Another geological feature that characterizes Hawaii is the Hawaiian-Emperor seamount chain. A seamount chain is essentially when a mountain rises from the bottom of the ocean's seafloor but never breaks the water’s surface, therefore not forming an island. The relationship between the Hawaiian volcanoes and the Hawaiian-Emperor seamount chain is created through a 60° bend found within the chain (Alistair Riddoch 2014). This bend is one of a kind, as no other exists in any other seamount chain in the entire world. For this reason, geologists are fascinated by this bend and numerous investigations have occurred in order to understand this marvel. This topic is highly debated in geology, and we do not have a consensus in the scientific community, but rather several theories as to what may have caused the formation of the bend. The most generally accepted theory is that there was a tectonic shift that resulted in the creation of the bend. It’s believed that roughly 47 million years ago there was a motion with the Pacific plate along with a shift of Hawaii’s hotspot plumes. The plume shifted horizontally with the Earth’s crust and gave rise to the other bend of the island chain (Alistair Riddoch 2014). As time progressed, the plume eventually shifted back up vertically close to its original position resulting in the 60° bend which we see today (Alistair Riddoch 2014).

When people think of American Volcanos, Yellowstone is always part of the discussion. Despite both Yellowstone and Hawaiian volcanos having formation origins from a hot spot, Yellowstone, also has rhyolite lava flows (Oregon State University 2016). As stated earlier, the magma seen in the Hawaii Volcano National Park lava flows are slow and not explosive. Yellowstone National Park contains a tremendous amount of high-pressured gasses, making the magma somewhat paste-like. This type of magma releases as it rises, and the gas expands rapidly resulting in the magma exploding into a rhyolite lava flow (Oregon State University 2016). Volcanologists feel Yellowstone’s next eruption could explode with such power; it could rival the eruption of Mount St. Helens on May 18, 1980. Another difference between the two types of volcanos is that the Hawaiian volcanos are shield volcanos whereas Yellowstone is considered to be a super volcano. According to the USGS, a super volcano is “a volcanic center that has had an eruption of magnitude 8 on the Volcano Explosivity Index (VEI), meaning that at one point in time it erupted more than 1,000 cubic kilometers (240 cubic miles) of material” (USGS 2013). Essentially an eruption from Yellowstone could result in significant environmental changes to the global climate.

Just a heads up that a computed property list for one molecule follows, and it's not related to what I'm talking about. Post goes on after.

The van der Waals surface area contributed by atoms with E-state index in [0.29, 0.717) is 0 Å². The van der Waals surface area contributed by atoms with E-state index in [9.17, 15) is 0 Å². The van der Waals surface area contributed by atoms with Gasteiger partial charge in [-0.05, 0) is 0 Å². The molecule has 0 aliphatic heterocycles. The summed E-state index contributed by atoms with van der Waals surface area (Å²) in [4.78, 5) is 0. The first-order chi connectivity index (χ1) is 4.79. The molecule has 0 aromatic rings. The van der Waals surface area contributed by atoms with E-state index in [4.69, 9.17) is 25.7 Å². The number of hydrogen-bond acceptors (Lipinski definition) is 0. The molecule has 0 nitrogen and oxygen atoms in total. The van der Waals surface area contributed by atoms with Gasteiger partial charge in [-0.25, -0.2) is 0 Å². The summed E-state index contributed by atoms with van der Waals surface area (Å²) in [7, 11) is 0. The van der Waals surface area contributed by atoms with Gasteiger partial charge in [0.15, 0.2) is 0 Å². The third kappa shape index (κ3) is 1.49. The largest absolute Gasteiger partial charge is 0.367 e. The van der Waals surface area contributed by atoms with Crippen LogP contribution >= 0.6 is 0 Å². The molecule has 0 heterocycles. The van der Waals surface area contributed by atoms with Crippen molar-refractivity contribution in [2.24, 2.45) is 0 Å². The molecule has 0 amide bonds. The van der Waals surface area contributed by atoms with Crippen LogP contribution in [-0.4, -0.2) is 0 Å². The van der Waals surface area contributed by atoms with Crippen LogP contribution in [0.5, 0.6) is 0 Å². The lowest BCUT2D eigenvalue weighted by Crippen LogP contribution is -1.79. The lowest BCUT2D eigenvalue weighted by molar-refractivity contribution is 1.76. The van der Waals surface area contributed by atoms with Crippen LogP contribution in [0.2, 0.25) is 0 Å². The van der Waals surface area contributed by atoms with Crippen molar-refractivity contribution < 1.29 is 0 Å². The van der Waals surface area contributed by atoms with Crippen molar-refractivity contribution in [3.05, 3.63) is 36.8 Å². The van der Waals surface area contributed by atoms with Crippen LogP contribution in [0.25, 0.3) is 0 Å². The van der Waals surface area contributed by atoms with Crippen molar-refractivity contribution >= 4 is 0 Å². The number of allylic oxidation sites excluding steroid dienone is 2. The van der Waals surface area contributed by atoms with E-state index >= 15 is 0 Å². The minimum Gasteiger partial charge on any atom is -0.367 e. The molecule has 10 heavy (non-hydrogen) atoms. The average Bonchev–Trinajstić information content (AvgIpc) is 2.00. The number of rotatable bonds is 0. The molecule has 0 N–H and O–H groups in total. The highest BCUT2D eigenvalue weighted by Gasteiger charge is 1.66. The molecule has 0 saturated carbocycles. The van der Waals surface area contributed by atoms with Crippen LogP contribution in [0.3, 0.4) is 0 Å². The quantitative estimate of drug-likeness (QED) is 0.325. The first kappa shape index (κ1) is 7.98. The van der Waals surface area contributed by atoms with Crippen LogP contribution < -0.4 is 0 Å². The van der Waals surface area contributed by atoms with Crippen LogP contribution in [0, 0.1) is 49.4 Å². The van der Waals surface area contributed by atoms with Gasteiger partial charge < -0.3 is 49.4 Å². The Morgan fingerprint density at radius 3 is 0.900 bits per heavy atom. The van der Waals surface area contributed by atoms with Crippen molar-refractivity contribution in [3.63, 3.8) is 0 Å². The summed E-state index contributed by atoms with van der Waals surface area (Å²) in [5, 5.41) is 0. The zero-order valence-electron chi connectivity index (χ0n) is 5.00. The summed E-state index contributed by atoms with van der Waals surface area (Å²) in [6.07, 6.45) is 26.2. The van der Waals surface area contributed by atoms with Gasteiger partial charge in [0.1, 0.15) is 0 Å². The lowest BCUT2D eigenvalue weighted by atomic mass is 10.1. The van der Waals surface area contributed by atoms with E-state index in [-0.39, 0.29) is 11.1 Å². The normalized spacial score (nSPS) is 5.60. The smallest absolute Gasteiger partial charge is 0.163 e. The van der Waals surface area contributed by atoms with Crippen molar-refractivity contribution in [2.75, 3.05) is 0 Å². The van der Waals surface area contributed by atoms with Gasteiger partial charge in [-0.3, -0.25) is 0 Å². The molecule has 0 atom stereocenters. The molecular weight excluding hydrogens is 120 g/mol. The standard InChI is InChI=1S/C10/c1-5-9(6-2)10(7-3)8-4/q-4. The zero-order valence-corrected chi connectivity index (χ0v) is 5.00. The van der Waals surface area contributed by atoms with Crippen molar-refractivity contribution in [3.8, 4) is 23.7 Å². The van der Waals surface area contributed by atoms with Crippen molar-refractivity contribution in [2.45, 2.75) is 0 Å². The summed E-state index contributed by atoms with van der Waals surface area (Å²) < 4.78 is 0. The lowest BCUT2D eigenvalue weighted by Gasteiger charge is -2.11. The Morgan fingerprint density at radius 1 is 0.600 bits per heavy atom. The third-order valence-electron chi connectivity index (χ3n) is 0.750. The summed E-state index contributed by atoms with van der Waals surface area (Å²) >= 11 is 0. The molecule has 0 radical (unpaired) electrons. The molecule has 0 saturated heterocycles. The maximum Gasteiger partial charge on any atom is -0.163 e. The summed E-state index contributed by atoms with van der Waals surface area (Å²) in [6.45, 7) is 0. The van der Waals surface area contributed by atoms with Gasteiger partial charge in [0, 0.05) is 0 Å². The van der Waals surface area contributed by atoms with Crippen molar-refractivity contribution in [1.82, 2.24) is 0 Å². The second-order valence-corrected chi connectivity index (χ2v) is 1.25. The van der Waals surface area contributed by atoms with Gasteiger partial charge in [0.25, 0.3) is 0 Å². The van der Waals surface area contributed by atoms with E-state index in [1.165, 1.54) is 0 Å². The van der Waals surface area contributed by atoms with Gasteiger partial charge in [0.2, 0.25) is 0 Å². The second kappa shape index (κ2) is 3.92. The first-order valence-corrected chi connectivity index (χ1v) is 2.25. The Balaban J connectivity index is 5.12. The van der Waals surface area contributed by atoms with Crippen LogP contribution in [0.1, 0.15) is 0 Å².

In summary, the Hawaii Volcano National Park is one of Earths most iconic geologic sites. This island is home to five of the most famous shield volcanos in the world: Kohala, Mauna Kea, Hualalai, Mauna Loa, and Kilauea. Of the five, Mauna Loa, Hualalai, and Kilauea are active. Whereas Kohala is extinct and Mauna Kea is dormant. These volcanos erupt dangerous but unique basalt lava that can wreak havoc on nearby surroundings but also hardens into a smooth igneous rock. The fear of eruptions is always a possibility, but innovative technology has allowed us to predict when an eruption may occur in order to take the proper course of action to ensure the safety of the public. As a society, we must preserve these volcanos in order to not only better understand volcanos and their processes, but also to simply bask in their natural beauty. It’s no doubt why this area was listed as a UNESCO World Heritage site in 1987.